diet

Gaia Soda Wants You To Ditch Your Fancy Soda Stream

Source: http://www.businessinsider.com/gaia-soda-alternative-to-soda-stream-2012-5

Gaia Soda

Whether you bought into the home carbonation craze or not, a lot of consumers are voicing concerns that gadgets like the Soda Stream are just another green fad.

The CO2 cartridges are expensive to refill, and like the water bottles they’re meant to replace, they can easily pile up in landfills. 

Enter Gaia Organic Soda System, a company that positions itself as the anti-Soda Stream with a line of organic all-natural syrups. Rather than rip off consumers with CO2 refill cartridges that cost $13 to $15 plus shipping, Gaia lets customers fill their 12 oz. cylinder near their homes for $3 to $5. They even rolled out an interactive map to help them locate a refill station. 

“When you refill closer to home, its’ a greener choice,” the company says on its site. “In addition, we’ve developed a delicious, all natural, and organic line of flavor syrups in both regular and diet.” 

Gaia may very well be a cheaper alternative to Soda Stream, but frankly anything sounds better than rotting your teeth with a can of soda. If you’ve been trying to kick the habit, we recommend going the old-fashioned route with a twist of lime and some cheap Pellegrino. 

DON’T MISS: 13 health gimmicks you can stop wasting money on > 

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Thursday, May 17th, 2012 news No Comments

PepsiCo Discovers Consumers Will Pay More For Orange Juice With Less Juice (PEP)

Source: http://www.businessinsider.com/pepscico-discovers-consumers-will-pay-more-for-watered-down-orange-juice-2012-2


tropicana carton redesignThis post originally appeared at Newser

PepsiCo’s plan to increase profit margins for its Tropicana orange juice is simple: Just add water. Apparently some consumers are already doing that on their own, in order to get a less-thick or lower-calorie beverage. “They themselves add water before drinking OJ,” a PepsiCo exec tells Bloomberg. “So why not add the water ourselves and charge for it?” Tropicana lost market share to Coca-Cola Co.’s Minute Maid and Simply Orange brands after PepsiCo repackaged its juice three years ago.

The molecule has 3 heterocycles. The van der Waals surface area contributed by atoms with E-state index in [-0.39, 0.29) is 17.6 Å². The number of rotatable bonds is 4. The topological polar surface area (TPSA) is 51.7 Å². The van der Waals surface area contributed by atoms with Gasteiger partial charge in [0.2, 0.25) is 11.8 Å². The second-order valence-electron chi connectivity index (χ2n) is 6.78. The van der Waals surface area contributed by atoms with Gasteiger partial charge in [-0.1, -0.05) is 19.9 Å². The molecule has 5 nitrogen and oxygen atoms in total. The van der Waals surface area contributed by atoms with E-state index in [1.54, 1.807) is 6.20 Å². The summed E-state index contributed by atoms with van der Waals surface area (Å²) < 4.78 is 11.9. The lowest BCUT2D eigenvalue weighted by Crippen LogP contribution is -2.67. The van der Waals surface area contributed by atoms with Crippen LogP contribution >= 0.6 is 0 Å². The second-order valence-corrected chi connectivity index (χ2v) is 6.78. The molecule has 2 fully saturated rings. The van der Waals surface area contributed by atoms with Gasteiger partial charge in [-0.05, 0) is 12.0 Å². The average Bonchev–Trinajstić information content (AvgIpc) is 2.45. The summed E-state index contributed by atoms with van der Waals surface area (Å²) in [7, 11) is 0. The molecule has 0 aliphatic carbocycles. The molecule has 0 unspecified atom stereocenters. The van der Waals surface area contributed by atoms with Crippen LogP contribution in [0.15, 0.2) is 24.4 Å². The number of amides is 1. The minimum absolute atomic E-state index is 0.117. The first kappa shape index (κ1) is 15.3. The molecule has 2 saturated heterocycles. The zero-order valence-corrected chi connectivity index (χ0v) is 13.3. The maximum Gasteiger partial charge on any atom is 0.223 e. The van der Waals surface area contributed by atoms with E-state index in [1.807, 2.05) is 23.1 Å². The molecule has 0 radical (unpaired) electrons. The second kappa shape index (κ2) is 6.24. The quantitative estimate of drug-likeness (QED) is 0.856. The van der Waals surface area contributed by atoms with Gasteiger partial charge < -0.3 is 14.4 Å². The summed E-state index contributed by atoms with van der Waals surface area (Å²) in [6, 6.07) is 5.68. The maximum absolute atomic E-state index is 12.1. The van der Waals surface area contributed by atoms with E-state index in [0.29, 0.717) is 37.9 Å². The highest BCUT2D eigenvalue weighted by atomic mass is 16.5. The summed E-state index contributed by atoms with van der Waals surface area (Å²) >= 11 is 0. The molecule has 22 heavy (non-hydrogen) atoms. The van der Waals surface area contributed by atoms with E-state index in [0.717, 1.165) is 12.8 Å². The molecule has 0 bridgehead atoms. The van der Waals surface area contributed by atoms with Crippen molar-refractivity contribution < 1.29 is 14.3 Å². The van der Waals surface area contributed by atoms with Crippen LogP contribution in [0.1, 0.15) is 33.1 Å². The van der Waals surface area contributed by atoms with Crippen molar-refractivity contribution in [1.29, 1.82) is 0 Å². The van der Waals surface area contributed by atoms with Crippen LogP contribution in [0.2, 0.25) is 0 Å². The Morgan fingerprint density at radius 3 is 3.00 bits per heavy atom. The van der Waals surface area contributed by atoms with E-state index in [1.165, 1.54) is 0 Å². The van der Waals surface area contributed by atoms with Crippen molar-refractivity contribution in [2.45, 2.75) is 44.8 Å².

Now, instead of continuing to compete in the 100% juice category, PepsiCo will focus on different products with higher profit margins. One such product—Trop50, which contains 42% orange juice and uses a low-calorie stevia-based sweetener—has already been successful. Says the exec, “We have lost perspective here on the primary reason we are in business, which is to make money.” Consumers will always know what they’re getting, thanks to strict FDA juice labeling guidelines.

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Wednesday, February 15th, 2012 news No Comments

Branding is still a useful activity? Reach and frequency is still a useful metric?

Source: http://community.microsoftadvertising.com/blogs/analytics/archive/2009/07/06/getting-back-to-basics-why-web-advertising-needs-traditional-media-metrics.aspx

Getting Back to Basics – Why Web Advertising Needs Traditional Media Metrics

posted Mon, Jul 06 2009

by Young Bean Song MSFT

Trying to build a brand marketing campaign without traditional target reach and Gross Rating Points (GRP) estimates is like trying to diet without the concept of calories. The analogy of dieting and advertising works on many levels.

continue reading Young Bean Song…

My response…